Date Presented 04/02/2022

Now what? In my work with caregivers, this is a question that comes up again and again from dementia caregivers after the person they have cared for passes away. I joined them in wondering what life looks like as one transitions out of a role that dominated much of one’s everyday life. To truly provide meaningful supports and services throughout the entirety of the caregiver journey, it is essential to understand the experience of caregivers during both active caregiving and bereavement.

Primary Author and Speaker: Julie Silver Seidle

PURPOSE: Informal caregivers of individuals with dementia face many challenges throughout their caregiver journey. While attention has been given to how dementia caregivers face these challenges during the active phase of caregiving, less is known about the experience of caregivers following the death of their loved one. This study explores the experience of spousal dementia caregivers to better understand resilience within the context of the bereavement phase of the caregiver journey.

DESIGN: We used a phenomenological approach to explore resilience of spousal dementia caregivers through a first-person account of their lived experience. Ten women, ages 62-85, participated in this study. Each was a primary caregiver to a spouse with dementia who had passed away at least six months prior. Purposive criterion sampling was used to recruit women and men from local, state, and national organizations specializing in dementia. Snowball sampling was used to recruit four out of the ten participants.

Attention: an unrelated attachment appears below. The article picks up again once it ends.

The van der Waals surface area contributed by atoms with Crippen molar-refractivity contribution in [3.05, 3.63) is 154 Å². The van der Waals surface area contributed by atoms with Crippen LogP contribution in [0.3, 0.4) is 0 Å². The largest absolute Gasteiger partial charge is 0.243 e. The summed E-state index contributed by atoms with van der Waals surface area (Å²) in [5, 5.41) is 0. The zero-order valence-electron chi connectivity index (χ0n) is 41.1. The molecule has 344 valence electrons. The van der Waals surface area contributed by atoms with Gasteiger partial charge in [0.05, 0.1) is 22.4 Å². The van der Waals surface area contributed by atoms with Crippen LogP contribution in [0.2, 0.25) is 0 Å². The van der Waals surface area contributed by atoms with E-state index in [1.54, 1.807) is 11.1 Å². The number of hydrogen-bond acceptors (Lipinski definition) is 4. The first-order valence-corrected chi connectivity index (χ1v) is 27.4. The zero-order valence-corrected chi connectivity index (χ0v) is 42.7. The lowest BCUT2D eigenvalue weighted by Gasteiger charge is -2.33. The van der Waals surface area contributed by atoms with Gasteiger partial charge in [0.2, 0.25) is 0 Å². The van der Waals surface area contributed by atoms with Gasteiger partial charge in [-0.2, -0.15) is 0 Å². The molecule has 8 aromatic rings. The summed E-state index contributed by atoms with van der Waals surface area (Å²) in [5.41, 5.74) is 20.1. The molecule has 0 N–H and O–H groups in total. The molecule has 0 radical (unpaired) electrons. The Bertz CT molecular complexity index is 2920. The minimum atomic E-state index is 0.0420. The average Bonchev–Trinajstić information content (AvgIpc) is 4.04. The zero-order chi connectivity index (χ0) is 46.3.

METHOD: We used semi-structured interviews with open-ended questions to capture caregiving experiences via two one-hour interviews. We probed experiences during both active caregiving and bereavement. The first three participants completed face-to-face interviews prior to the COVID-19 pandemic, with the remaining seven completing virtual interviews over Zoom®. All interviews were audio recorded and transcribed verbatim. Transcripts were coded and analyzed using a thematic analysis approach.

RESULTS: While acknowledging fluctuations in everyday resilience, all caregivers reported feeling overall resilient as they reflected on their caregiver journey, including bereavement. During discussions of the bereavement phase of the caregiver journey, all caregivers expressed concepts related to resilience in ways that linked those concepts closely to ordinary aspects of their everyday lives. The most common aspects of everyday experience identified were activities (e.g., walking the dog, having coffee with a friend, playing pickleball), roles (e.g., friend, grandmother, volunteer), and relationships with family and friends. As a result, two overarching themes emerged: challenges and supports to resilience.

CONCLUSION: Our findings demonstrate that 1) the caregiver journey does not end when the person with dementia dies but, rather, ushers in the final phase of the caregiver journey and 2) resilience is shaped by everyday contexts. For these caregivers, resilience is rooted in everyday experiences. Enhanced understanding of resilience in the context of the bereavement phase of the caregiver journey is essential for providing meaningful supports and services to caregivers throughout the entirety of the caregiver experience.


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